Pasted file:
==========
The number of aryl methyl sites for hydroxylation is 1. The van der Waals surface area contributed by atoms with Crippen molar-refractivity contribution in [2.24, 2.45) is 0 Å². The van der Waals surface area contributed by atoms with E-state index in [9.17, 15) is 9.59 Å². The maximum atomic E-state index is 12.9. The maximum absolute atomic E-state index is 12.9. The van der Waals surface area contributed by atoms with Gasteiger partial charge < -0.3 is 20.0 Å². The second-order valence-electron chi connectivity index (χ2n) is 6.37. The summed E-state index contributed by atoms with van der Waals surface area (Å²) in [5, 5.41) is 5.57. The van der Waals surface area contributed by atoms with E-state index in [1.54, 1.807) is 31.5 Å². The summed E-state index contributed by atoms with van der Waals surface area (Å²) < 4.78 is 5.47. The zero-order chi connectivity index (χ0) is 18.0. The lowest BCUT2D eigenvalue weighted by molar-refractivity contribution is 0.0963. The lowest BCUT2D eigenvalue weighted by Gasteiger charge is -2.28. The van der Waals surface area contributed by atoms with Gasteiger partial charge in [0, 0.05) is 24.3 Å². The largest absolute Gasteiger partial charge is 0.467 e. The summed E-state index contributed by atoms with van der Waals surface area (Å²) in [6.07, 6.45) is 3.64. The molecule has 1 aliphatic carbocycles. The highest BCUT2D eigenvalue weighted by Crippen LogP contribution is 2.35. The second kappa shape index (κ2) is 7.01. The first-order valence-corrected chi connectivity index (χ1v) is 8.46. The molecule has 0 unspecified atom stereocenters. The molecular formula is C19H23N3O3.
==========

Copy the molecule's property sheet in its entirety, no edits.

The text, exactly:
The number of aryl methyl sites for hydroxylation is 1. The van der Waals surface area contributed by atoms with Crippen molar-refractivity contribution in [2.24, 2.45) is 0 Å². The van der Waals surface area contributed by atoms with E-state index in [9.17, 15) is 9.59 Å². The maximum atomic E-state index is 12.9. The maximum absolute atomic E-state index is 12.9. The van der Waals surface area contributed by atoms with Gasteiger partial charge < -0.3 is 20.0 Å². The second-order valence-electron chi connectivity index (χ2n) is 6.37. The summed E-state index contributed by atoms with van der Waals surface area (Å²) in [5, 5.41) is 5.57. The van der Waals surface area contributed by atoms with E-state index in [1.54, 1.807) is 31.5 Å². The summed E-state index contributed by atoms with van der Waals surface area (Å²) < 4.78 is 5.47. The zero-order chi connectivity index (χ0) is 18.0. The lowest BCUT2D eigenvalue weighted by molar-refractivity contribution is 0.0963. The lowest BCUT2D eigenvalue weighted by Gasteiger charge is -2.28. The van der Waals surface area contributed by atoms with Gasteiger partial charge in [0, 0.05) is 24.3 Å². The largest absolute Gasteiger partial charge is 0.467 e. The summed E-state index contributed by atoms with van der Waals surface area (Å²) in [6.07, 6.45) is 3.64. The molecule has 1 aliphatic carbocycles. The highest BCUT2D eigenvalue weighted by Crippen LogP contribution is 2.35. The second kappa shape index (κ2) is 7.01. The first-order valence-corrected chi connectivity index (χ1v) is 8.46. The molecule has 0 unspecified atom stereocenters. The molecular formula is C19H23N3O3.